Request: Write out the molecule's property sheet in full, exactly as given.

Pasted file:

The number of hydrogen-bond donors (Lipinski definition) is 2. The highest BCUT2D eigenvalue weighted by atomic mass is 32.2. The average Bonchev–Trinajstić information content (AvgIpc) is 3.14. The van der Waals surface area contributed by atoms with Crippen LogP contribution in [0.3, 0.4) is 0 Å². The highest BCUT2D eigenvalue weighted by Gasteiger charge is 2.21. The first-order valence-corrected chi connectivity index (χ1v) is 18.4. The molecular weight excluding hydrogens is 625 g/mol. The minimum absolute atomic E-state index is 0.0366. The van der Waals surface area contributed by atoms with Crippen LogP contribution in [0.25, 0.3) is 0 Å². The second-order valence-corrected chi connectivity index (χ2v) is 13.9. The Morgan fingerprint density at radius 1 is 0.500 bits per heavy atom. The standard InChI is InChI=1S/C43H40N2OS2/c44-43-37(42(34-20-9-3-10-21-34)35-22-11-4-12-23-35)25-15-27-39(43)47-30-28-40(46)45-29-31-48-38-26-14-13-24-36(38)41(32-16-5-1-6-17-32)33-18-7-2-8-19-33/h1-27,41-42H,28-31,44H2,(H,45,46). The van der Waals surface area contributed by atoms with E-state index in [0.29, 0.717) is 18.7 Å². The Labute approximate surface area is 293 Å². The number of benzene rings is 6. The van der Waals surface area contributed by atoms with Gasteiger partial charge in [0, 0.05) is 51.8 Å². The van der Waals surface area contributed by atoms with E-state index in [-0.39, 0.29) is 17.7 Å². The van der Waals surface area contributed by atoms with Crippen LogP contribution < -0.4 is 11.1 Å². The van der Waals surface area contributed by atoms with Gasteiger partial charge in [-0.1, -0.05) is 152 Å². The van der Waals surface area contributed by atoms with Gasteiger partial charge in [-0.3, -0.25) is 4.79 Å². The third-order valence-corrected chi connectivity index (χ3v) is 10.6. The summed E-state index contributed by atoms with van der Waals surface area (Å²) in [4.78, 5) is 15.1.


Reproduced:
The number of hydrogen-bond donors (Lipinski definition) is 2. The highest BCUT2D eigenvalue weighted by atomic mass is 32.2. The average Bonchev–Trinajstić information content (AvgIpc) is 3.14. The van der Waals surface area contributed by atoms with Crippen LogP contribution in [0.3, 0.4) is 0 Å². The highest BCUT2D eigenvalue weighted by Gasteiger charge is 2.21. The first-order valence-corrected chi connectivity index (χ1v) is 18.4. The molecular weight excluding hydrogens is 625 g/mol. The minimum absolute atomic E-state index is 0.0366. The van der Waals surface area contributed by atoms with Crippen LogP contribution in [0.25, 0.3) is 0 Å². The second-order valence-corrected chi connectivity index (χ2v) is 13.9. The Morgan fingerprint density at radius 1 is 0.500 bits per heavy atom. The standard InChI is InChI=1S/C43H40N2OS2/c44-43-37(42(34-20-9-3-10-21-34)35-22-11-4-12-23-35)25-15-27-39(43)47-30-28-40(46)45-29-31-48-38-26-14-13-24-36(38)41(32-16-5-1-6-17-32)33-18-7-2-8-19-33/h1-27,41-42H,28-31,44H2,(H,45,46). The van der Waals surface area contributed by atoms with E-state index in [0.29, 0.717) is 18.7 Å². The Labute approximate surface area is 293 Å². The number of benzene rings is 6. The van der Waals surface area contributed by atoms with Gasteiger partial charge in [0, 0.05) is 51.8 Å². The van der Waals surface area contributed by atoms with E-state index in [-0.39, 0.29) is 17.7 Å². The van der Waals surface area contributed by atoms with Crippen LogP contribution < -0.4 is 11.1 Å². The van der Waals surface area contributed by atoms with Gasteiger partial charge in [-0.1, -0.05) is 152 Å². The van der Waals surface area contributed by atoms with Gasteiger partial charge in [-0.3, -0.25) is 4.79 Å². The third-order valence-corrected chi connectivity index (χ3v) is 10.6. The summed E-state index contributed by atoms with van der Waals surface area (Å²) in [4.78, 5) is 15.1.